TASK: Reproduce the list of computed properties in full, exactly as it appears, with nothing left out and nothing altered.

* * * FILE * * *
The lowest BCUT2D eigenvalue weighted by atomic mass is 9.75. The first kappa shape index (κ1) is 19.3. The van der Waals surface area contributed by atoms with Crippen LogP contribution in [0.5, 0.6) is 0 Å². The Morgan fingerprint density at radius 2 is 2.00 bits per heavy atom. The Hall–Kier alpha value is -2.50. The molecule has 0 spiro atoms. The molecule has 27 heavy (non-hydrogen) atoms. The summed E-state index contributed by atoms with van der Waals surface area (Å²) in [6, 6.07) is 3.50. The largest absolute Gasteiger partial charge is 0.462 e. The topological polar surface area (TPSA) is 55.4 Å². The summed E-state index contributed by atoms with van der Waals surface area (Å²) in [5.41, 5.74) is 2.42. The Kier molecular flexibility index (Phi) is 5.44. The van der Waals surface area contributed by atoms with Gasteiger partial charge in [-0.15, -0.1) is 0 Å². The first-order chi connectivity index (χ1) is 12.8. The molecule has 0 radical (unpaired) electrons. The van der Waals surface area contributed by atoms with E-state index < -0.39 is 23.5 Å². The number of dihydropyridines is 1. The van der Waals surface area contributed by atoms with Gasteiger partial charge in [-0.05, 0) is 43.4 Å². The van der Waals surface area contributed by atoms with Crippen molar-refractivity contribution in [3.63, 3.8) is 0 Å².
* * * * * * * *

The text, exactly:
The lowest BCUT2D eigenvalue weighted by atomic mass is 9.75. The first kappa shape index (κ1) is 19.3. The van der Waals surface area contributed by atoms with Crippen LogP contribution in [0.5, 0.6) is 0 Å². The Morgan fingerprint density at radius 2 is 2.00 bits per heavy atom. The Hall–Kier alpha value is -2.50. The molecule has 0 spiro atoms. The molecule has 27 heavy (non-hydrogen) atoms. The summed E-state index contributed by atoms with van der Waals surface area (Å²) in [6, 6.07) is 3.50. The largest absolute Gasteiger partial charge is 0.462 e. The topological polar surface area (TPSA) is 55.4 Å². The summed E-state index contributed by atoms with van der Waals surface area (Å²) in [5.41, 5.74) is 2.42. The Kier molecular flexibility index (Phi) is 5.44. The van der Waals surface area contributed by atoms with Gasteiger partial charge in [-0.15, -0.1) is 0 Å². The first-order chi connectivity index (χ1) is 12.8. The molecule has 0 radical (unpaired) electrons. The van der Waals surface area contributed by atoms with E-state index < -0.39 is 23.5 Å². The number of dihydropyridines is 1. The van der Waals surface area contributed by atoms with Gasteiger partial charge in [-0.05, 0) is 43.4 Å². The van der Waals surface area contributed by atoms with Crippen molar-refractivity contribution in [3.63, 3.8) is 0 Å².